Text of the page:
News about the premier academic journal devoted to all aspects of cartooning and comics -- the International Journal of Comic Art (ISSN 1531-6793) published and edited by John Lent.

Friday, August 28, 2020

CFP Libraries/Archives/Librarians in comics

Friend of the blog, librarian Rob Weiner, is working on a new book.

Call for Essays: 

Libraries, Archives, and Librarians in Graphic Novels, Comic Strips and Sequential Art edited by Carrye Syma, Donell Callender, and Robert G. Weiner. 


The editors of a new collection of articles/essays are seeking essays about the portrayal of libraries, archives and librarians in graphic novels, comic strips, and sequential art/comics. The librarian and the library have a long and varied history in sequential art. Steven M. Bergson's popular website LIBRARIANS IN COMICS (; is a useful reference source and a place to start as is the essay Let's Talk Comics: Librarians by Megan Halsband ( There are also other websites which discuss librarians in comics and provide a place for scholars to start. 

            Going as far back as the Atlantean age the librarian is seen as a seeker of knowledge for its own sake. For example, in Kull # 6 (1972) the librarian is trying to convince King Kull that of importance of gaining more knowledge for the journey they about to undertake. Kull is unconvinced, however. In the graphic novel Avengers No Road Home (2019), Hercules utters "Save the Librarian" which indicates just how important librarians are as gatekeepers of knowledge even for Greek Gods. These are just a few examples scholars can find in sequential art that illustrate librarians as characters who take their roles as preservers of knowledge seriously. We will accept essays related to sequential art television shows and movies e.g., Batgirl in the third season of Batman (1966); Stan Lee being a librarian in The Amazing Spider-Man (2012) movie. 

Some possible topics include: 

Libraries and librarians in the comic strip Unshelved. 

Oracle/Batgirl as an information engineer in the DC Universe.  

Libraries and Librarians in the Marvel Universe 

Archives in the Star Wars Comics 

Archives/Librarians in the X-Men series  

The Librarian in Neil Gaiman's Sandman series  

The librarian in the Buffy Comics 

Libraries and Librarians in early and contemporary comic strips 

Libraries and Librarians during the Golden Age (1940s/1950s) comics.  

How is information seeking portrayed in graphic novels? 

Librarians/Libraries in independent comics and graphic novels.  

The use of graphic novels such as Matt Upson, C. Michael Hall, and Kevin Cannon's Information Now. 

Webcomics and Libraries and Librarians 

In what other ways is the traditional role of librarian portrayed in other types of characters in comics? (oracle, seer, three witches, etc.)

            These are just a few suggested topics. Any topic related to librarians/archives/librarians in comics and sequential art will be considered. 

We are seeking essays of 2,500-5,000 words (no longer) not including notes in APA style for this exciting new volume. 

Please send a 300-500-word abstract by November 15th to  


Carrye Syma  

Assistant Academic Dean and Associate Librarian 

Texas Tech University Libraries 



Saturday, August 22, 2020

Long-form Webcomics in Southeast Asia panel by IJOCA contributor CT Lim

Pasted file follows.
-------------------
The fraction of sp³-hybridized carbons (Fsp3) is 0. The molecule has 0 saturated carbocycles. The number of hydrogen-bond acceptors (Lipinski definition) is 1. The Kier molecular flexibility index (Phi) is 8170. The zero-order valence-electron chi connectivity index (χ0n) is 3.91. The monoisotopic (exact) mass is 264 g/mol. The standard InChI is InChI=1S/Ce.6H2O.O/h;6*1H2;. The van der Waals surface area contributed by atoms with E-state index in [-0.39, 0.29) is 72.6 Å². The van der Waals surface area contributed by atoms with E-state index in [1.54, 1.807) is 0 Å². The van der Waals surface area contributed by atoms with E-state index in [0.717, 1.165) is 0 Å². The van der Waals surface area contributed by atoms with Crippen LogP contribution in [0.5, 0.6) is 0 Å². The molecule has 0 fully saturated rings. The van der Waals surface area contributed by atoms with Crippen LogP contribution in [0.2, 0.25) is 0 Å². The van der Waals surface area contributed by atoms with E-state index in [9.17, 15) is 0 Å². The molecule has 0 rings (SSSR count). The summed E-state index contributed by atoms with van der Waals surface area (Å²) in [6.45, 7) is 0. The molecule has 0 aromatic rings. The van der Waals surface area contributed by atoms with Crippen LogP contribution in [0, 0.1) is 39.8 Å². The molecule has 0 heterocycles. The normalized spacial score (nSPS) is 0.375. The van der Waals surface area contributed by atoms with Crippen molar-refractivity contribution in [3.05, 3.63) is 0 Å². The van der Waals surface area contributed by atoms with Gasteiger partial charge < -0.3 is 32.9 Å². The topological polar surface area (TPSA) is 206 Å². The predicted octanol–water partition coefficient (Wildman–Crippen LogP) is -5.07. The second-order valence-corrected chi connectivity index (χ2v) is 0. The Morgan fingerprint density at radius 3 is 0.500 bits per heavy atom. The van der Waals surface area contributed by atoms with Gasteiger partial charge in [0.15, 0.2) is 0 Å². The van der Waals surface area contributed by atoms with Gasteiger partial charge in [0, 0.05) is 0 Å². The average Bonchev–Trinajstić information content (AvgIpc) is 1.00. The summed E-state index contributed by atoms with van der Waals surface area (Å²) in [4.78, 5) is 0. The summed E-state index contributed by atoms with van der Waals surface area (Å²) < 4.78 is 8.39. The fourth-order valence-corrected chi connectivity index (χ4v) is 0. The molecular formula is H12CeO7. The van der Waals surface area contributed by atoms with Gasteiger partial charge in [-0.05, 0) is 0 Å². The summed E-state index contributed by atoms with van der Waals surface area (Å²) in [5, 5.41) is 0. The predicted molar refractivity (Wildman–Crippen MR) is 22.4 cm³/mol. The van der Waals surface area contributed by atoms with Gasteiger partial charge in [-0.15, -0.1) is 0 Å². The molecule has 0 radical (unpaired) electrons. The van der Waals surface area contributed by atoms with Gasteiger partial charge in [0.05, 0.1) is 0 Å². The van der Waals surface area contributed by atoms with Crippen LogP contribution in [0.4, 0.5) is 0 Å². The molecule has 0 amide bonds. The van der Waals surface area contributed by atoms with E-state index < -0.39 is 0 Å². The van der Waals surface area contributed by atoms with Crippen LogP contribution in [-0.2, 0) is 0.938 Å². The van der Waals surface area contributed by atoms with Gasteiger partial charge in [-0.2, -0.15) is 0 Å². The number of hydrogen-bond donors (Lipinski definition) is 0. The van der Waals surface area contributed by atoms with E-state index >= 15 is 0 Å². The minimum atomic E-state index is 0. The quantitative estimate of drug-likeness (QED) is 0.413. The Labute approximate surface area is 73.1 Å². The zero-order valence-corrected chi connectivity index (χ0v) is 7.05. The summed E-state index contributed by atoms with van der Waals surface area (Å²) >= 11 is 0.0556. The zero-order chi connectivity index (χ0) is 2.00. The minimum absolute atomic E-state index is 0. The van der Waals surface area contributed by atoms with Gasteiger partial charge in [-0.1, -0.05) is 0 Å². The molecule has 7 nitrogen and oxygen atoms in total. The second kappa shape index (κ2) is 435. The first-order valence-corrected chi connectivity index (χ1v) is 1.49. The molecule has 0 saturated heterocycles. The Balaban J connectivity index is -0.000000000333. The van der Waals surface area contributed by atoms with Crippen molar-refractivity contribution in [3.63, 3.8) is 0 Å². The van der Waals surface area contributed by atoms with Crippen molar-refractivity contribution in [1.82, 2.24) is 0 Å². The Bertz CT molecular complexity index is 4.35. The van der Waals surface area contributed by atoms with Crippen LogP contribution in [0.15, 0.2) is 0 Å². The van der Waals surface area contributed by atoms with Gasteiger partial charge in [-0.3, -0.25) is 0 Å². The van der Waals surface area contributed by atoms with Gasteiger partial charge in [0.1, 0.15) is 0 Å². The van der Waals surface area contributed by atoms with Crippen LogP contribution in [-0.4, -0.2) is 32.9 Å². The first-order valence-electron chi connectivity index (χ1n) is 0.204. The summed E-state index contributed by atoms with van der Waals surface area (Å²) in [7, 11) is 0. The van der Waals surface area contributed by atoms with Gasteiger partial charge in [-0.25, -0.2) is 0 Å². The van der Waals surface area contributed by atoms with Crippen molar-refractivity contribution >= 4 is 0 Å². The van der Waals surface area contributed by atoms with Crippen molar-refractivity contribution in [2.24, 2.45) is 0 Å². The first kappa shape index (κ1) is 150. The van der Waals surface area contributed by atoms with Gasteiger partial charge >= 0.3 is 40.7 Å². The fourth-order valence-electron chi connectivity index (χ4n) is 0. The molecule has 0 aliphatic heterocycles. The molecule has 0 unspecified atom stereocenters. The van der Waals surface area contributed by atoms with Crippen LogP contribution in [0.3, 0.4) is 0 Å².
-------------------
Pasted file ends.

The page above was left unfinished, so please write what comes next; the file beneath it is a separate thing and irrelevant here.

Long-form Webcomics in Southeast Asia
Moderated by CT Lim, Southeast Asian comics scholar and editor Panelists: Reimena Yee (Malaysia), Erica Eng (Malaysia), Ann Maulina (Indonesia), Eurika Gho (Singapore

Usually when people think of online comics in Southeast Asia they think of short, humourous strips posted on social media. This panel instead focuses on long-form webcomics - comics with a sustained narrative and a cast of characters. How does the internet offer the freedom for creators to tell their own stories and work on their own IP? What are the different platforms available to host these webcomics? And what are these creators' unique circumstances in crafting a long-form webcomic, and finding their audience?

Tuesday, August 18, 2020

IJOCA CFP for winter issue, from John Lent

Call for Conference Papers

As some of you know, many papers that were published in INTERNATIONAL JOURNAL OF COMIC ART during the past nearly 22 years have come out of conferences. Often, I solicited the papers directly from the presenters after they presented. Now that conferences have gone viral, that is not possible. Please, if you wrote a paper for a recent conference, consider sending it to me for consideration in IJOCA. I am now planning the next issue, Volume 22, Number 2, Fall/Winter 2020. The deadline is December 1, 2020. Let me know now if you plan to send a paper for that deadline.

Remember to follow IJOCA style, which is listed on and the IJOCA blog at

If you are submitting a book or exhibition review, contact assistant editor Mike Rhode ( My preferred email is

I hope to hear from you soon.  Stay safe and well, John

John A Lent
669 Ferne Blvd.
Drexel Hill, PA, 19026 USA

Tuesday, August 11, 2020

Wisconsin Funnies Shows Comic’s Deep Roots in the American Midwest: A Review (updated)

by Chris Yogerst

Wisconsin Funnies: Fifty Years of Comics. James P. Danky, J. Tyler Friedman, and Denis Kitchen with contributions by Paul Buhle. West Bend, WI: Museum of Wisconsin Art and Milwaukee, WI: MOWA-DTN, August 8-November 22, 2020. $15 (MOWA) / Free (MOWA-DTN).

In 1973, Denis Kitchen purchased a farm in Princeton, Wisconsin, to house the headquarters of his growing publishing company Kitchen Sink Press. The eventual 2015 Eisner Award recipient would use this rural location to shepherd independent artists by providing a platform of free expression without the strings attached to a major publisher. The farm would be immortalized in a drawing by R. Crumb in 1985. A life-long defender of boundary-pushing comics, Kitchen helped found the Comic Book Legal Defense Fund in 1986 and took the debate to the national stage on Larry King Live in 1989.